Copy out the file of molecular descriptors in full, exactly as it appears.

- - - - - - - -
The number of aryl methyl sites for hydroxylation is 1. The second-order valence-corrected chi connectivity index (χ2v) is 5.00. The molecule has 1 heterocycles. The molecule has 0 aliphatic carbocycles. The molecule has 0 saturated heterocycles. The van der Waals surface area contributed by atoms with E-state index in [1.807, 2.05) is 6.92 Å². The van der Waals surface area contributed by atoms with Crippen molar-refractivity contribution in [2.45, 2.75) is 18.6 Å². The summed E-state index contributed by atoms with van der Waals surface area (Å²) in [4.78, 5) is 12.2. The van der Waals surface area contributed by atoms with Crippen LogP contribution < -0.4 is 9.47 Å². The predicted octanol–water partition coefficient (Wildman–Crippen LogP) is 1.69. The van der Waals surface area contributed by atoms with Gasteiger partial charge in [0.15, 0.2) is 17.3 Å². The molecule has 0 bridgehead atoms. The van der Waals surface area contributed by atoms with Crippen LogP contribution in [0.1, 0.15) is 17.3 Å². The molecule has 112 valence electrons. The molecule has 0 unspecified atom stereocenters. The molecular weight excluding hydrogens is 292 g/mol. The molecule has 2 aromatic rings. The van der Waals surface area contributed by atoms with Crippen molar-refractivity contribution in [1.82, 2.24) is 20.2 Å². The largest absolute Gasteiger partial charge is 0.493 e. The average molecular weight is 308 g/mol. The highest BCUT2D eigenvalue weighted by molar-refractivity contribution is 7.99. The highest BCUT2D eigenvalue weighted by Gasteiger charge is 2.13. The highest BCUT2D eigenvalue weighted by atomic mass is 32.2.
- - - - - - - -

The number of aryl methyl sites for hydroxylation is 1. The second-order valence-corrected chi connectivity index (χ2v) is 5.00. The molecule has 1 heterocycles. The molecule has 0 aliphatic carbocycles. The molecule has 0 saturated heterocycles. The van der Waals surface area contributed by atoms with E-state index in [1.807, 2.05) is 6.92 Å². The van der Waals surface area contributed by atoms with Crippen molar-refractivity contribution in [2.45, 2.75) is 18.6 Å². The summed E-state index contributed by atoms with van der Waals surface area (Å²) in [4.78, 5) is 12.2. The van der Waals surface area contributed by atoms with Crippen LogP contribution < -0.4 is 9.47 Å². The predicted octanol–water partition coefficient (Wildman–Crippen LogP) is 1.69. The van der Waals surface area contributed by atoms with Gasteiger partial charge in [0.15, 0.2) is 17.3 Å². The molecule has 0 bridgehead atoms. The van der Waals surface area contributed by atoms with Crippen LogP contribution in [0.1, 0.15) is 17.3 Å². The molecule has 112 valence electrons. The molecule has 0 unspecified atom stereocenters. The molecular weight excluding hydrogens is 292 g/mol. The molecule has 2 aromatic rings. The van der Waals surface area contributed by atoms with Crippen molar-refractivity contribution in [1.82, 2.24) is 20.2 Å². The largest absolute Gasteiger partial charge is 0.493 e. The average molecular weight is 308 g/mol. The highest BCUT2D eigenvalue weighted by molar-refractivity contribution is 7.99. The highest BCUT2D eigenvalue weighted by Gasteiger charge is 2.13. The highest BCUT2D eigenvalue weighted by atomic mass is 32.2.